Lon Smith, M.A., M.P.A.
Kansas Aviation Museum
When I was 19 and driving to college one day, there was a woman hitchhiking on the side of the road. It was raining hard and she was drenched, so I stopped. As it turned out, she was also going to the same university for classes as I, about ten miles away. I asked if she attended at this time every day and she acknowledged that she did. So I told her that, for just a bit of gas money, I would be happy to pick her up and give her a ride each day to and from the school. This went on for some time; a few months. Of course I learned a fair amount about her and her very troubled, twelve-year-old, 8th-grade son. She had moved around the country living a radically delinquent lifestyle and dragging her poor son along though fifteen or so different schools. They had no furniture, sleeping on the floor of a small, studio apartment. He rarely had any food to eat, so I started bringing bags of groceries over to him.
One day I stopped by to pick up his mom but she didn’t come out as she usually did so I went to the door. The young man answered and explained that she had been in a serious automobile accident with some friends and would be in the hospital for several months. I asked what he was going to do and he coldly answered that he “…would get by.” I told him to gather his things and that he would be coming to stay with our family. I had recently moved back to my parents house myself to save some money; being a starving student. So I showed up that afternoon with this young man in tow and announced to my parents that he would be staying with us for few months. Fortunately, my parents’ view on helping people in need is similar to my own, so we prepped the spare bedroom and set him up as a member of our family.
We had our challenges. I went to the hospital and his mother signed a temporary waiver of custody so that we could take care of his health and educational needs. I had to take him to and pick him up from school every day because our home was outside the district limits for his school and we didn’t want him to change in the middle of the year. He was constantly in trouble. I and my parents got calls almost daily announcing that he would be in detention after school for some petty infraction: fighting, cursing and the like. But we set ground rules and enforced them diligently and we noticed improvement over the time he was with us. He came to understand that with good behavior came rewards that he appreciated.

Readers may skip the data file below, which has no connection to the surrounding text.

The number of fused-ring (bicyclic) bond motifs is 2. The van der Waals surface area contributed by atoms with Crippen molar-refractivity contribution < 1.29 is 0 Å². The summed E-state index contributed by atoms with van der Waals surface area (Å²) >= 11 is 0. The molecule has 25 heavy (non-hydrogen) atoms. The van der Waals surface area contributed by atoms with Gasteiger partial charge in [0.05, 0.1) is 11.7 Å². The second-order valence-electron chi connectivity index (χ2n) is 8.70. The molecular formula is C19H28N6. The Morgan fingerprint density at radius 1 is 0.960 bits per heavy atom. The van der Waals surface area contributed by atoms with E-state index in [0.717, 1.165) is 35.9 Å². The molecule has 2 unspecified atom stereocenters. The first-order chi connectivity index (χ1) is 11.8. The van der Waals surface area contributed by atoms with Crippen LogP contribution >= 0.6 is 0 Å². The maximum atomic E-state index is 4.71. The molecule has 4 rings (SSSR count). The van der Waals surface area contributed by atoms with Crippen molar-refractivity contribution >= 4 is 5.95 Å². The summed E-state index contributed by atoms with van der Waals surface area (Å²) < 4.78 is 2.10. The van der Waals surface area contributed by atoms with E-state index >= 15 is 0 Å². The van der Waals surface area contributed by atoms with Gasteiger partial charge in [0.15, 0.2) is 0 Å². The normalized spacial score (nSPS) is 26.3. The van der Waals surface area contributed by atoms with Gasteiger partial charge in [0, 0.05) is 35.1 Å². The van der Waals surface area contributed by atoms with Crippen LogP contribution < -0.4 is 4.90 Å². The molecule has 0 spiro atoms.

He was with us for about five months as I recall and then went back with his mother. He didn’t want to go and told me so, but the law was on her side. Shortly thereafter, I got a call from him telling me that he and his mother were in Colorado and on their way to Seattle to stay with her sister. After that I didn’t hear from him until about ten years ago. He contacted my folks who were still living in my hometown and then got my number from them. He called to thank me and them for letting him stay with us. He stated that because of the example he experienced, he came to understand that people could live a different way. He went on to tell me that he had reached adulthood, went to college and had a successful career along with a wonderful wife and children there in Seattle. A couple of years later I was in Seattle on business and had the opportunity to meet them briefly. It is one of the most rewarding experiences of my life and taught me as much about living as it did him. I am grateful for having the opportunity to help others when I am able. My father, who is now deceased, had a small wall hanging in his office that now adorns my office wall. He lived by this as do I. It says:
“To laugh often and much: to win the respect of intelligent people and the affection of children: to earn the appreciation of honest critics and endure the betrayal of false friends; to appreciate beauty, to find the best in others; to leave the world a bit better; whether by a healthy child, a garden patch, or a redeemed social condition; to know even one life has breathed easier because you lived. This is to have succeeded.”
–Ralph Waldo Emerson